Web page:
US Nuclear Industry History Of Safety Failures & NRC Apathy

This 2001 Time.com article fell into our inbox over the weekend. What it shows was going on in the late 1990’s is not only disturbing, it seems to still be going on today, even after Fukushima.

The Millstone nuclear plant had been for 20 years violating their reactor license and operating outside the design basis of the plant. So were 14 other reactors in the US. These are the ones that just happened to be caught due to a very persistent whistleblower.

Reactor outages cost money, large sums of money. Some in the millions of dollars. This causes many reactor owners to cut corners on safety and procedure. We saw this brought to fruition at Fukushima where corner cutting,ignoring safety issues and a culture that did not allow employees to raise issues contributed to what is likely the worst nuclear disaster in history. At Millstone corner cutting included unloading the entire reactor core of fuel too soon after shutdown and all directly into the spent fuel pool.

This was not only in violation of their license but highly dangerous. The rules require a 250 hour cool down of the reactor and only offloading 1/3 of the reactor core. Millstone was doing it after 65 hours and unloading the entire reactor core of fuel. They were putting 23 million BTUs into a pool analyzed for 8 million, something the engineer that finally blew the whistle said is akin to running your car at 5000 rpm. The fuel pool at Millstone did not have the cooling capacity to safely deal with this. Adding to the risks, the reactor staff would have races to see who could offload fuel from the reactor faster. What does this mean? The overheating, boiling spent fuel pool in unit 4 at Fukushima is what could happen if an overloaded pool full of fresh fuel should lose cooling function. These pools are outside containment. Rising radiation in such an accident would also complicate repairs. Millstone sits on the heavily populated east coast in Connecticut.

When engineers at Millstone discovered the dangerous situation they attempted to use proper internal channels to resolve the problem. This evolved into a multiple years battle with the NRC, the reactor owner and a number of members of Congress. The engineers that tried to alert the NRC to the considerable safety risk that had been going on were harassed and retaliated against by their employer. The Time article shows a deep and broad culture within the commercial nuclear power industry to suppress anyone from raising safety issues. If one thinks this was isolated to Millstone or was a thing of the past they need only look to Ft. Calhoun.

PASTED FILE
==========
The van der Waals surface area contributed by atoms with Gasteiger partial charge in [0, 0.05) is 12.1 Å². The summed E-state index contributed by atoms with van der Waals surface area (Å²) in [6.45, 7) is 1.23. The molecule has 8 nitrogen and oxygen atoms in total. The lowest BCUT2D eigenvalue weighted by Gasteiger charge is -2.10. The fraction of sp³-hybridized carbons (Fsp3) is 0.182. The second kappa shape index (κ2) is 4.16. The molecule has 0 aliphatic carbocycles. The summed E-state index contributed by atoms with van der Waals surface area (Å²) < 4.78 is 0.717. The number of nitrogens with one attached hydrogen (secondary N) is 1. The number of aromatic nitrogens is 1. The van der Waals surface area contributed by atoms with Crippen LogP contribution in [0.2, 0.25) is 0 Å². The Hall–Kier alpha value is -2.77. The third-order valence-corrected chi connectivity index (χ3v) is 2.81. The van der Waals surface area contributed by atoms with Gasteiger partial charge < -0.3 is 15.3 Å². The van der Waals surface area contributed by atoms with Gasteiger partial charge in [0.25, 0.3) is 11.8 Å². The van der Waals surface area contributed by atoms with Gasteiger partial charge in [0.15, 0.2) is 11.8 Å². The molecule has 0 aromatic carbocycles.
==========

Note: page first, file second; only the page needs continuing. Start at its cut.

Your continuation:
Ft. Calhoun became famous after the nuclear plant was surrounded by flood water for months protected with only sandbags and a big rubber tube barrier (that eventually popped). The NRC has admitted the plant had a serious culture problem. Only after the massive public attention the flood and subsequent failures and fires at the plant caused did the NRC take any serious action. Even then an NRC inspector had to go to Congressman Markey to get his concerns addressed after upper NRC officials tried to squash his safety concerns at Ft. Calhoun.

Even more worrying, in the 2001 article is the absolute indictment of the NRC and that they either failed to notice for 20 years that plants were doing these full fuel offloads or knew and looked the other way making one wonder what good they are if they do not regulate on behalf of public safety?

It all comes back to money. “When a safety issue is too expensive for the industry, the NRC pencils it away,” says Stephen Comley, executive director of a whistle-blower support group called We the People, which has brought many agency failures to light. “If the NRC enforced all its rules, some of the plants we’ve studied couldn’t compete economically.”In a rare point of agreement with activists, the nuclear industry also says regulations threaten to drive some plants out of business, but it argues that many NRC rules boost costs without enhancing safety. “The regulatory system hasn’t kept pace with advances in technology,” says Steve Unglesbee, a spokesman for the Nuclear Energy Institute, the industry’s p.r. unit. “Industrywide, our safety record is improving. But NRC creates so many layers of regulation that every plant is virtually assured of being in noncompliance with something.””